Tensions with authoritarian Russia and China are drawing together Americans and Europeans. In Sweden, both sides want to find ways to work with each other on sanctions and export controls.
And yet, the US and EU are moving into election season and their politicians are embracing subsidies for their domestic tech industries. Both are subsiding electric cars and semiconductors. US President Joseph Biden, up for reelection, faces pressure to make sure taxpayer money goes only for US production, while European politicians, preparing for parliamentary elections and a new European Commission, aim to achieve “digital sovereignty.”
Don’t expect a major breakthrough. An early draft of the summit’s joint conclusions avoids mention of a settlement on subsidies while reflecting a strong will to avoid a dustup on difficult issues.
The front-page issue concerns climate change subsidies. The US Inflation Reduction Act alarms Europeans, who fear that European carmakers face discrimination against their American counterparts. Brussels has responded with its own subsidy package.
Despite intensive negotiations, no solution looks set to be unveiled. The US wants assurances that European-made batteries contain only European minerals, not Chinese ones.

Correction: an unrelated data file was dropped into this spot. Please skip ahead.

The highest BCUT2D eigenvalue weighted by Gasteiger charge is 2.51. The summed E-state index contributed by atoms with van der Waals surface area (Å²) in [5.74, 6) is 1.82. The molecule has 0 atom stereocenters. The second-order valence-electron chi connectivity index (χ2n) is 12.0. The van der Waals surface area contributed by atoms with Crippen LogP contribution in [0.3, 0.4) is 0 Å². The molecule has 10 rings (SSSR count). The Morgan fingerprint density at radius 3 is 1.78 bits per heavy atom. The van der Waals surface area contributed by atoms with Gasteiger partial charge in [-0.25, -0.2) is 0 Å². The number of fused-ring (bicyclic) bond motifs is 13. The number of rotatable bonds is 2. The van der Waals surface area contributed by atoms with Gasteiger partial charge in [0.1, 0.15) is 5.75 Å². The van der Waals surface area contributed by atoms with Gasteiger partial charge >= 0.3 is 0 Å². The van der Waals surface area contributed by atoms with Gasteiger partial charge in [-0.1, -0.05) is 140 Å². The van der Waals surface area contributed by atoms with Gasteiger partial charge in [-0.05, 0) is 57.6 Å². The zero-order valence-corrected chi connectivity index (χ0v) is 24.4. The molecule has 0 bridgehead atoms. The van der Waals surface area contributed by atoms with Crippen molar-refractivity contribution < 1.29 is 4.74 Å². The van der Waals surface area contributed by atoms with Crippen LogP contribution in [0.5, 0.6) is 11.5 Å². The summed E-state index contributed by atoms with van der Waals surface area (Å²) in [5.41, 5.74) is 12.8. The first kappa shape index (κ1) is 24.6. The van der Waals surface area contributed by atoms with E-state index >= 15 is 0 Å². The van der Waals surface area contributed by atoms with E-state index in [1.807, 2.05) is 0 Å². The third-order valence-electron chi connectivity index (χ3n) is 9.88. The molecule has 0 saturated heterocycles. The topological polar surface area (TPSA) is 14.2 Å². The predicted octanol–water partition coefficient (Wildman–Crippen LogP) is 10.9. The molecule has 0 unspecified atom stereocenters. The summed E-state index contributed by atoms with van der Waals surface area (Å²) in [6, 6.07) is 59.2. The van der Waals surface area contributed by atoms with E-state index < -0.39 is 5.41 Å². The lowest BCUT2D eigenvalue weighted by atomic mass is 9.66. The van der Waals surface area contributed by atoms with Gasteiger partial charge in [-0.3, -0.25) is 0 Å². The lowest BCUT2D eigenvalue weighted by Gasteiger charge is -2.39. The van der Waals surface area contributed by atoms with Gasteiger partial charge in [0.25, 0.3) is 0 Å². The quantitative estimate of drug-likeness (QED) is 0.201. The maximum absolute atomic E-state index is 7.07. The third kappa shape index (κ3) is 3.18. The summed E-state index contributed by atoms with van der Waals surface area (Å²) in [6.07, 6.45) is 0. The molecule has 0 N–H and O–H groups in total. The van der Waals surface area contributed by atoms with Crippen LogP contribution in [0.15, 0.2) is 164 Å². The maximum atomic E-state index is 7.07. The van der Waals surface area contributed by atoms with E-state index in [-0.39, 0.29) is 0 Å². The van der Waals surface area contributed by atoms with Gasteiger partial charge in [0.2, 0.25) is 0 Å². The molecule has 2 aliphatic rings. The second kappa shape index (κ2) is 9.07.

Ironically, both sides agree on the need to increase non-Chinese production of critical minerals. For the EU, this represents a political priority. The US agrees. Yet the communique foresees no specific transatlantic agreement on the subject, either.
In Sweden, an agreement looks only ready to be signed on uncontroversial matters such as a common standard for electric vehicles’ plugs and an early warning mechanism for supply chains in vital green sectors. Plans will be announced to publish a joint catalogue on best practices on green public procurement and on mutual recognition of conformity procedures for green products.
At the last summit in December, Washington and Brussels committed to a joint AI roadmap. The document mentions that three expert groups have been launched since then to align on a common terminology, risk management methodology, and monitoring emerging risks.
ChatGPT has ignited a debate on both sides of the Atlantic Ocean about the possibilities — and dangers — of AI. Europe is moving ahead with an AI Act, and EU policymakers are adding tough new “high-risk” categories into their proposed legislation. Although the US is far behind in the legislative process — Congress remains divided over this and other tech issues — the Biden Administration shares many of the European concerns.
After suffering a global chip shortage during the pandemic crisis, both Europe and the US have enacted Chips Acts, pouring billions of dollars and euros to increase their domestic production. In Sweden, the two vow to set up a joint early warning mechanism to identify potential disruption in semiconductor supply chains and commit to preventing a subsidy race.